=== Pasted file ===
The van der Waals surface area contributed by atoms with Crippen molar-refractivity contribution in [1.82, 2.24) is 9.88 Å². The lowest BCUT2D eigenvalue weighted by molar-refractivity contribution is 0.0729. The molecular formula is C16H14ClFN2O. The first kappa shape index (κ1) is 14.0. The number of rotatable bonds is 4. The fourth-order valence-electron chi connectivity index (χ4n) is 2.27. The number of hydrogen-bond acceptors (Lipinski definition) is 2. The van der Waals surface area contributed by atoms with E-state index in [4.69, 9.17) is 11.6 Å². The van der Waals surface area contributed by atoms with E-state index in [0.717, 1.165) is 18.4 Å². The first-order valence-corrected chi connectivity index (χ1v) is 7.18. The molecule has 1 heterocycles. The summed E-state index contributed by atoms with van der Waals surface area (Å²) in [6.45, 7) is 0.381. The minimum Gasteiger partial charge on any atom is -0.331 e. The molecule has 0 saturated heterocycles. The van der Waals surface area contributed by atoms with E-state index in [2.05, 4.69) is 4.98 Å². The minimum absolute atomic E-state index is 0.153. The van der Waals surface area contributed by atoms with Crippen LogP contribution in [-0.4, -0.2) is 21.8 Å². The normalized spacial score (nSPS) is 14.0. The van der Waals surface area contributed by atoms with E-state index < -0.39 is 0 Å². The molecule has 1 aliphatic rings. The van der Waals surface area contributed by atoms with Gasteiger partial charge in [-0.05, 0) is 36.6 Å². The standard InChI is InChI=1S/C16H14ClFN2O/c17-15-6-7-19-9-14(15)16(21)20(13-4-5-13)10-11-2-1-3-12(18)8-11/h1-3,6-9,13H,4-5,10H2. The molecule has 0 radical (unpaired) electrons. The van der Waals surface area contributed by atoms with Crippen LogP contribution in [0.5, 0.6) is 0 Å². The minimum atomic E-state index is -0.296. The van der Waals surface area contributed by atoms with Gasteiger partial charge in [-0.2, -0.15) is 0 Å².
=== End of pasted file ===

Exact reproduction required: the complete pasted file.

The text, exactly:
The van der Waals surface area contributed by atoms with Crippen molar-refractivity contribution in [1.82, 2.24) is 9.88 Å². The lowest BCUT2D eigenvalue weighted by molar-refractivity contribution is 0.0729. The molecular formula is C16H14ClFN2O. The first kappa shape index (κ1) is 14.0. The number of rotatable bonds is 4. The fourth-order valence-electron chi connectivity index (χ4n) is 2.27. The number of hydrogen-bond acceptors (Lipinski definition) is 2. The van der Waals surface area contributed by atoms with E-state index in [4.69, 9.17) is 11.6 Å². The van der Waals surface area contributed by atoms with E-state index in [0.717, 1.165) is 18.4 Å². The first-order valence-corrected chi connectivity index (χ1v) is 7.18. The molecule has 1 heterocycles. The summed E-state index contributed by atoms with van der Waals surface area (Å²) in [6.45, 7) is 0.381. The minimum Gasteiger partial charge on any atom is -0.331 e. The molecule has 0 saturated heterocycles. The van der Waals surface area contributed by atoms with E-state index in [2.05, 4.69) is 4.98 Å². The minimum absolute atomic E-state index is 0.153. The van der Waals surface area contributed by atoms with Crippen LogP contribution in [-0.4, -0.2) is 21.8 Å². The normalized spacial score (nSPS) is 14.0. The van der Waals surface area contributed by atoms with E-state index < -0.39 is 0 Å². The molecule has 1 aliphatic rings. The van der Waals surface area contributed by atoms with Gasteiger partial charge in [-0.05, 0) is 36.6 Å². The standard InChI is InChI=1S/C16H14ClFN2O/c17-15-6-7-19-9-14(15)16(21)20(13-4-5-13)10-11-2-1-3-12(18)8-11/h1-3,6-9,13H,4-5,10H2. The molecule has 0 radical (unpaired) electrons. The van der Waals surface area contributed by atoms with Crippen LogP contribution in [0.5, 0.6) is 0 Å². The minimum atomic E-state index is -0.296. The van der Waals surface area contributed by atoms with Gasteiger partial charge in [-0.2, -0.15) is 0 Å².